A changing board of directors, unanswered letters of inquiry, a missing attorney — and now the cancellation of a hearing by an FCC Administrative Law Judge — have thwarted a low-power station’s efforts to renew its license.
As licensee of WWGH(LP) in Marion, Ohio, the nonprofit corporation Marion Educational Exchange ran into trouble when it was revealed that the board of directors listed on its FCC application were different from the board of directors listed in documents it submitted to the State of Ohio.
In May 2019, the Media Bureau approved the reassignment of WWGH to Marion from its previous licensee. When that application was processed, Marion indicated that the same five individuals that made up the previous licensee’s board of directors would remain in place. A week later, Marion filed an application for transfer of control of the station and noted that one of the individuals — and only one — on the board was to be replaced.
Sometime later, the Media Bureau learned that an entirely new set of board of directors appeared on the documents that Marion filed with the State of Ohio.
The Media Bureau sought more information from Marion — in three separate letters of inquiry — but the bureau found that Marion either did not reply by the deadline or did not provide enough information.
As a result, the bureau set up a hearing to look into several issues: if Marion violated FCC rules by failing to completely respond to commission inquiries, if it lacked candor when it answered questions posed by the Media Bureau, if it failed to notify the commission of a transfer of control that seemed to have occurred in May 2019 and if its renewal application should be approved in light of these issues.
[Related: “Ohio LPFM Heading to Hearing Over Alleged Violations“]
Once a matter proceeds to a hearing in front of an FCC Administrative Law Judge, a licensee is required to retain counsel. At the outset of the proceeding, an attorney by the name of George M. Wolfe filed a notice saying he would be representing Marion. A few weeks after that initial status counsel, however, Wolfe asked to withdraw as Marion’s counsel, citing Marion’s failure to communicate with him. Soon after, Marion filed a notice of appearance indicating that it would represent itself in the hearing. But Administrative Law Judge Jane Hinckley Halprin disagreed in light of the repeated failure of Marion to adhere to filing deadlines and to familiarize itself with FCC rules.
Hinckley Halprin gave Marion 20 days to retain counsel. On the 20th day, another attorney asked that the proceeding be suspended while he considered whether to take the case, but the judge rejected that request. Instead, the judge gave Marion an additional seven days to find an attorney. But nothing was filed in response, the commission said.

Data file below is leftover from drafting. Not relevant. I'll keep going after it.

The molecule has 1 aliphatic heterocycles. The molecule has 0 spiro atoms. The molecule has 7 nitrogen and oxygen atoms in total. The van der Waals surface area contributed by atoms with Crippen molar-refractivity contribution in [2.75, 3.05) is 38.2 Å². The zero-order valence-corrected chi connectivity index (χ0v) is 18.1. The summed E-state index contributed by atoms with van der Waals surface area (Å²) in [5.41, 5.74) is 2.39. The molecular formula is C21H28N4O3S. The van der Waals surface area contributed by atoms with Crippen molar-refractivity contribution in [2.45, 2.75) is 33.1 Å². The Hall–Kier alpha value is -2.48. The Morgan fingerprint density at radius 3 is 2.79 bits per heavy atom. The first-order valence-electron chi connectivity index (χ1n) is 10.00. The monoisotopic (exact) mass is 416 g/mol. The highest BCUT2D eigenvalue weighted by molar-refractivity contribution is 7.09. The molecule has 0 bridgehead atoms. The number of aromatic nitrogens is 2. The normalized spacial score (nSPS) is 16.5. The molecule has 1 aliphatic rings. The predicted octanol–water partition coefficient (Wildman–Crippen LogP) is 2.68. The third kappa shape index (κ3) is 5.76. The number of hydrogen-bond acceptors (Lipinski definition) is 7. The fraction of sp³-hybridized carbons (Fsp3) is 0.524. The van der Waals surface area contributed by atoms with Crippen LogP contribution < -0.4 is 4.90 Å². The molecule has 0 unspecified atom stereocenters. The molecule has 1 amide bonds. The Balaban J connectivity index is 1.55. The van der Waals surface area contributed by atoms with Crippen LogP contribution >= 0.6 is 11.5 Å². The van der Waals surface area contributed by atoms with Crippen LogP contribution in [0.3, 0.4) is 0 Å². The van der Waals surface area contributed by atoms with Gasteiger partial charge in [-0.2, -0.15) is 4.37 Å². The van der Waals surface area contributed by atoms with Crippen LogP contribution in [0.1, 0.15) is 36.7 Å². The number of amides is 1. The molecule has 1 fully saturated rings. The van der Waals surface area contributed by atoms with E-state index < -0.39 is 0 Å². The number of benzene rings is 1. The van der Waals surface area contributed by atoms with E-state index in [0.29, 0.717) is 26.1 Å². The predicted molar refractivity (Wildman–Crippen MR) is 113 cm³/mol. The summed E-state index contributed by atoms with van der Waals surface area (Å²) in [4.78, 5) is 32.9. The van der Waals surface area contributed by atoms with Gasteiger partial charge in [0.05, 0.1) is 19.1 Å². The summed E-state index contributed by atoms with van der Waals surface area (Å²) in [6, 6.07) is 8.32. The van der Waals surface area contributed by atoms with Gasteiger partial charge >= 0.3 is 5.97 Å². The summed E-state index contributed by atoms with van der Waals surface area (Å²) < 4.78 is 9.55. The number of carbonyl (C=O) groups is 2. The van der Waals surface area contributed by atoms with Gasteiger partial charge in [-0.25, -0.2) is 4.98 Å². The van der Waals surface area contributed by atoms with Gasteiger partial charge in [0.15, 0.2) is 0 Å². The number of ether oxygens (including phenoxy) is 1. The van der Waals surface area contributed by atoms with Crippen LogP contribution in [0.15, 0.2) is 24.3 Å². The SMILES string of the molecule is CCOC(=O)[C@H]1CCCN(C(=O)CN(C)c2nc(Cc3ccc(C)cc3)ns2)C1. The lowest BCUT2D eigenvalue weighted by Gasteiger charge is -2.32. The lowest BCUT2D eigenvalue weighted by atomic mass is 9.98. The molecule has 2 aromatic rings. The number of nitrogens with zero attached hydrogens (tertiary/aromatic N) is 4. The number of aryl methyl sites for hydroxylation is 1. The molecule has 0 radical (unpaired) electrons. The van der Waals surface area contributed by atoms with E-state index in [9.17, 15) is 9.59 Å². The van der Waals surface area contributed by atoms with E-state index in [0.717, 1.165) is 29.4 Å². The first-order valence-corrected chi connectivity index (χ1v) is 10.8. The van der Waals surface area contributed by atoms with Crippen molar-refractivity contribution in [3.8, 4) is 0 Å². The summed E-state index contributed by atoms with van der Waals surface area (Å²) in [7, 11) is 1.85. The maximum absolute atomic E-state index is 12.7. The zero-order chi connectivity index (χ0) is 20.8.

Soon after Shawn Craft, who is president of Marion, filed a letter saying that Marion attempted to retain alternative counsel but has been unable to do so. He also claimed that the previous attorney did not inform Marion that he was withdrawing from the case and that Marion never received the Enforcement Bureau’s discovery requests.
Since his station is a 100 Watt low-power FM station without significant financial resources, Craft said he needs an attorney that would take the case pro bono so that the station can continue to serve the local community. Craft told Judge Hinckley Halprin that Marion did not mean to mislead the commission and he asked that his station be allowed to remain on air until the end of the year and that the case be dismissed or settled with the payment of a fine.
But the Enforcement Bureau said that even after the judge gave Marion three chances to find an attorney, Marion did not retain counsel as requested. As a result, the bureau said this proceeding should be dismissed with prejudice. “By repeatedly failing to comply with the commission’s rules and with orders of the presiding judge … [Marion] has demonstrated that it is not likely to fully or timely participate in this case going forward,” the bureau said. “In essence, [Marion] wants the presiding judge to simply render a determination in its favor, without [Marion] participating in this proceeding, without the development of a thorough record on the designated issues, and without [Marion] meeting its statutorily proscribed burden of proof.”
It’s important to note that Marion bears the burden of proving that it is worthy of bearing a radio station license, the bureau said.
“When a licensee that bears the burden of proof does not fully participate in a hearing, it forfeits its opportunity to show that grant of its application is in the public interest,” the bureau said. “As a result, the presiding judge therefore has no choice at this point but to dismiss this hearing proceeding due to [Marion’s] failure to prosecute its application.”
As a result, the administrative law judge terminated Marion’s hearing proceeding permanently.